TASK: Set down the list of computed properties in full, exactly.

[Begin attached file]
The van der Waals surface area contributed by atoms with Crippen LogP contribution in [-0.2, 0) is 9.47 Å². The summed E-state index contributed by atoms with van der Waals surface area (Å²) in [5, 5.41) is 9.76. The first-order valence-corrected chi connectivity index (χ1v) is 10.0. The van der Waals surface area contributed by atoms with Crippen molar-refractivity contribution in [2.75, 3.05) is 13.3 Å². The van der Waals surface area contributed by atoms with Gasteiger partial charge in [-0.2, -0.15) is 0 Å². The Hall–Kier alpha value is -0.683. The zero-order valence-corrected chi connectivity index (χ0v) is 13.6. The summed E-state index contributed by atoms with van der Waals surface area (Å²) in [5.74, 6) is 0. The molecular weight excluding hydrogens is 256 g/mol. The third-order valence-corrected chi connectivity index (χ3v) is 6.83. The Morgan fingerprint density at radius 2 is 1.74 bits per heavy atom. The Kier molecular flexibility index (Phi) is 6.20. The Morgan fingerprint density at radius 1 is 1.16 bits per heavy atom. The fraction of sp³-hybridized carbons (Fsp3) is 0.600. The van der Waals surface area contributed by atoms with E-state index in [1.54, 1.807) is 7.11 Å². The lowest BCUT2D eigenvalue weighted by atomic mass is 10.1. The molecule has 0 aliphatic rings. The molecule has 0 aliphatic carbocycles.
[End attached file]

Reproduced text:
The van der Waals surface area contributed by atoms with Crippen LogP contribution in [-0.2, 0) is 9.47 Å². The summed E-state index contributed by atoms with van der Waals surface area (Å²) in [5, 5.41) is 9.76. The first-order valence-corrected chi connectivity index (χ1v) is 10.0. The van der Waals surface area contributed by atoms with Crippen molar-refractivity contribution in [2.75, 3.05) is 13.3 Å². The van der Waals surface area contributed by atoms with Gasteiger partial charge in [-0.2, -0.15) is 0 Å². The Hall–Kier alpha value is -0.683. The zero-order valence-corrected chi connectivity index (χ0v) is 13.6. The summed E-state index contributed by atoms with van der Waals surface area (Å²) in [5.74, 6) is 0. The molecular weight excluding hydrogens is 256 g/mol. The third-order valence-corrected chi connectivity index (χ3v) is 6.83. The Morgan fingerprint density at radius 2 is 1.74 bits per heavy atom. The Kier molecular flexibility index (Phi) is 6.20. The Morgan fingerprint density at radius 1 is 1.16 bits per heavy atom. The fraction of sp³-hybridized carbons (Fsp3) is 0.600. The van der Waals surface area contributed by atoms with E-state index in [1.54, 1.807) is 7.11 Å². The lowest BCUT2D eigenvalue weighted by atomic mass is 10.1. The molecule has 0 aliphatic rings. The molecule has 0 aliphatic carbocycles.